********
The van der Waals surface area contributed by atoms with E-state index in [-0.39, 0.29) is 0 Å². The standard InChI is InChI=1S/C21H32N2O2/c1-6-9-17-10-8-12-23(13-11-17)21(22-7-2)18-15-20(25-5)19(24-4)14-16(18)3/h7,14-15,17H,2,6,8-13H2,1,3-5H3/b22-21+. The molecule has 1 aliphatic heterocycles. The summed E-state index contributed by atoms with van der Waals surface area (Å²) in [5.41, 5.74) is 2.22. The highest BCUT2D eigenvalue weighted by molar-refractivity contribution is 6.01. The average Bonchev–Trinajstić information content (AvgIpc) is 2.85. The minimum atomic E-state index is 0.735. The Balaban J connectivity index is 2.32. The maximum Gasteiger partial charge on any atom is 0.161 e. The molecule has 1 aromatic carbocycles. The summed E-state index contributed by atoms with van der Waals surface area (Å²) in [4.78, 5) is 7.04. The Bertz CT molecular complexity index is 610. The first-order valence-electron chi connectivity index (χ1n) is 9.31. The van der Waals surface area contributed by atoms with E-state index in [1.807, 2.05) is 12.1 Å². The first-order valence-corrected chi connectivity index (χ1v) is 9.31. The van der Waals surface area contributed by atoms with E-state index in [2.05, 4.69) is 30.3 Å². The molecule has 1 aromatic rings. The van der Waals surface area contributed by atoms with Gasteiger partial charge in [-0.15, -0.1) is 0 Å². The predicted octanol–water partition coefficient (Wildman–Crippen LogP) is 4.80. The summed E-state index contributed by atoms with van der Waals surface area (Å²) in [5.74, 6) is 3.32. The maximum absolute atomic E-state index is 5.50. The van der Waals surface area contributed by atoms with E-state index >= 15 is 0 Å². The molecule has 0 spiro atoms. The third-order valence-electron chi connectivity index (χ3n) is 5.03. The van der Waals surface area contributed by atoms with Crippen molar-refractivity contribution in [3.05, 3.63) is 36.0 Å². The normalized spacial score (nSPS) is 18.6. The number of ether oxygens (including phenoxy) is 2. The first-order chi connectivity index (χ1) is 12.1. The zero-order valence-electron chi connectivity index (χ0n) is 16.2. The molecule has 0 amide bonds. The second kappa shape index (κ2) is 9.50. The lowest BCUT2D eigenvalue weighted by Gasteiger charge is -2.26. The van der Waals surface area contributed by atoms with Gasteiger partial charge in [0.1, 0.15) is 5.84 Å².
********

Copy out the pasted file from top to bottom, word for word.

The van der Waals surface area contributed by atoms with E-state index in [-0.39, 0.29) is 0 Å². The standard InChI is InChI=1S/C21H32N2O2/c1-6-9-17-10-8-12-23(13-11-17)21(22-7-2)18-15-20(25-5)19(24-4)14-16(18)3/h7,14-15,17H,2,6,8-13H2,1,3-5H3/b22-21+. The molecule has 1 aliphatic heterocycles. The summed E-state index contributed by atoms with van der Waals surface area (Å²) in [5.41, 5.74) is 2.22. The highest BCUT2D eigenvalue weighted by molar-refractivity contribution is 6.01. The average Bonchev–Trinajstić information content (AvgIpc) is 2.85. The minimum atomic E-state index is 0.735. The Balaban J connectivity index is 2.32. The maximum Gasteiger partial charge on any atom is 0.161 e. The molecule has 1 aromatic carbocycles. The summed E-state index contributed by atoms with van der Waals surface area (Å²) in [4.78, 5) is 7.04. The Bertz CT molecular complexity index is 610. The first-order valence-electron chi connectivity index (χ1n) is 9.31. The van der Waals surface area contributed by atoms with E-state index in [1.807, 2.05) is 12.1 Å². The first-order valence-corrected chi connectivity index (χ1v) is 9.31. The van der Waals surface area contributed by atoms with E-state index in [2.05, 4.69) is 30.3 Å². The molecule has 1 aromatic rings. The van der Waals surface area contributed by atoms with Gasteiger partial charge in [-0.15, -0.1) is 0 Å². The predicted octanol–water partition coefficient (Wildman–Crippen LogP) is 4.80. The summed E-state index contributed by atoms with van der Waals surface area (Å²) in [5.74, 6) is 3.32. The maximum absolute atomic E-state index is 5.50. The van der Waals surface area contributed by atoms with E-state index >= 15 is 0 Å². The molecule has 0 spiro atoms. The third-order valence-electron chi connectivity index (χ3n) is 5.03. The van der Waals surface area contributed by atoms with Crippen molar-refractivity contribution in [3.05, 3.63) is 36.0 Å². The normalized spacial score (nSPS) is 18.6. The number of ether oxygens (including phenoxy) is 2. The first-order chi connectivity index (χ1) is 12.1. The zero-order valence-electron chi connectivity index (χ0n) is 16.2. The molecule has 0 amide bonds. The second kappa shape index (κ2) is 9.50. The lowest BCUT2D eigenvalue weighted by Gasteiger charge is -2.26. The van der Waals surface area contributed by atoms with Gasteiger partial charge in [0.1, 0.15) is 5.84 Å².